By Clarissa Toll |Staff Writer|
It takes more than just the knowledge in a specific field to be hired. Employers want applicants to display “soft” skills, or personal communication skills.
According to Fox Business, recent college graduates are lacking professional skills that will get them hired in today’s job market.
“Despite their persistent use of social media and texting, a top complaint from employers about Millennial-age workers is their lack of communication skills,” said Kathryn Buschman Vasel of Fox Business.
These soft skills, also known as people skills, focus on the college graduate’s communication skills in interpersonal interactions and their ability to work in groups.
In a survey done by York College of Pennsylvania’s Center for Professional Excellence, collegiate faculty stated that less than half of students display professionalism.
Although these skills are expected by employers, professionals in the field believe they cannot be taught.
“I don’t think you can teach it, but you can improve it,” said Donald Girard, CSUSB public relations professor.
Girard emphasizes the importance of an applicant’s presence within a room.
Eye contact, calm demeanor, and confidence within an interview are all very important soft skills that employers observe.
“Soft skills include attitudes and behaviors that correlate highly with career success. They are what enable people with different skill sets and personalities that make up an organization to work effectively together and without friction. They are essential,” said Candice Olson, founder of The Fullbridge Program.
The Fullbridge Program is designed to equip students with the tools and resources that will help them succeed in the business world.
Students can also receive help and advice on campus as well.
CSUSB students and alumni can attempt to improve their soft skills by setting up a meeting with the Career Center on campus.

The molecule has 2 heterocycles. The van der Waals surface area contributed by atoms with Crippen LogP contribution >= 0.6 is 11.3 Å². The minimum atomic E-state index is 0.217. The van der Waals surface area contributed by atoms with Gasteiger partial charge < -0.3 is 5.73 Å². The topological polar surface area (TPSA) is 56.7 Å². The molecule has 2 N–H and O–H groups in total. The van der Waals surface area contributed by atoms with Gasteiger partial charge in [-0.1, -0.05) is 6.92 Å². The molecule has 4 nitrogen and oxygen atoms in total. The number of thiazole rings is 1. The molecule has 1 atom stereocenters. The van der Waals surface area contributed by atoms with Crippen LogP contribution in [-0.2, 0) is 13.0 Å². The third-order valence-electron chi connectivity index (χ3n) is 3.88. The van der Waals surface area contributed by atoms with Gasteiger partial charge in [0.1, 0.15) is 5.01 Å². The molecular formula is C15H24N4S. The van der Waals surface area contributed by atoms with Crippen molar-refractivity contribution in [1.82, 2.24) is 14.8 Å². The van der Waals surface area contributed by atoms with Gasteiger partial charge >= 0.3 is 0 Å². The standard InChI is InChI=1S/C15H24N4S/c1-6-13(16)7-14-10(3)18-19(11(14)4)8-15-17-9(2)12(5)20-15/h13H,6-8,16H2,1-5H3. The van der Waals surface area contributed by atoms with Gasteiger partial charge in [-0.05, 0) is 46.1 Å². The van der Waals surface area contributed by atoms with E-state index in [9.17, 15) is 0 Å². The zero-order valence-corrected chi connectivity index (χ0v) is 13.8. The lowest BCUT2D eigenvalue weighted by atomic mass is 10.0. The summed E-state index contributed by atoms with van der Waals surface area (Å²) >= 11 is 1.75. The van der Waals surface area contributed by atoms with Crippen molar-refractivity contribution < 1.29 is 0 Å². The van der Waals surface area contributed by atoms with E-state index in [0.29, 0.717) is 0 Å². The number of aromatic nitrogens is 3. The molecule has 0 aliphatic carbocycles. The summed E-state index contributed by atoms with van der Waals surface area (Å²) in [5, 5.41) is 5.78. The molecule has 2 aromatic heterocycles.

The center runs mock interviews and provides materials to help prepare students for upcoming interviews.
The center encourages students to research the company prior to the interview to better understand the company’s expectations, demonstrate good posture during an interview, and speak with confidence.
Applicants must also remember that although their qualifications may be excellent on paper, employers use the interview process to learn how an applicant responds in a professional environment.
Girard added that he turned multiple applicants down for their lack of professional presence in an interview.
He referred to one applicant in particular explaining that the applicant looked promising on paper but the interview left much to be desired.
“Intellectually he was terrific. He just wasn’t the type of person I could use in a public venue,” said Girard.
Girard specifically pointed out the applicant’s lack of a commanding voice in the interview process.
Along with working with employers, students believe these soft skills are helpful in interacting with customers.
“I use those skills all the time. I am interacting with people a lot, so I’m always talking,” said student Adam Hecker.
The Career Center is located on the third floor of University Hall. Appointments can be made on week days by phone or walk-ins during 1-4 p.m.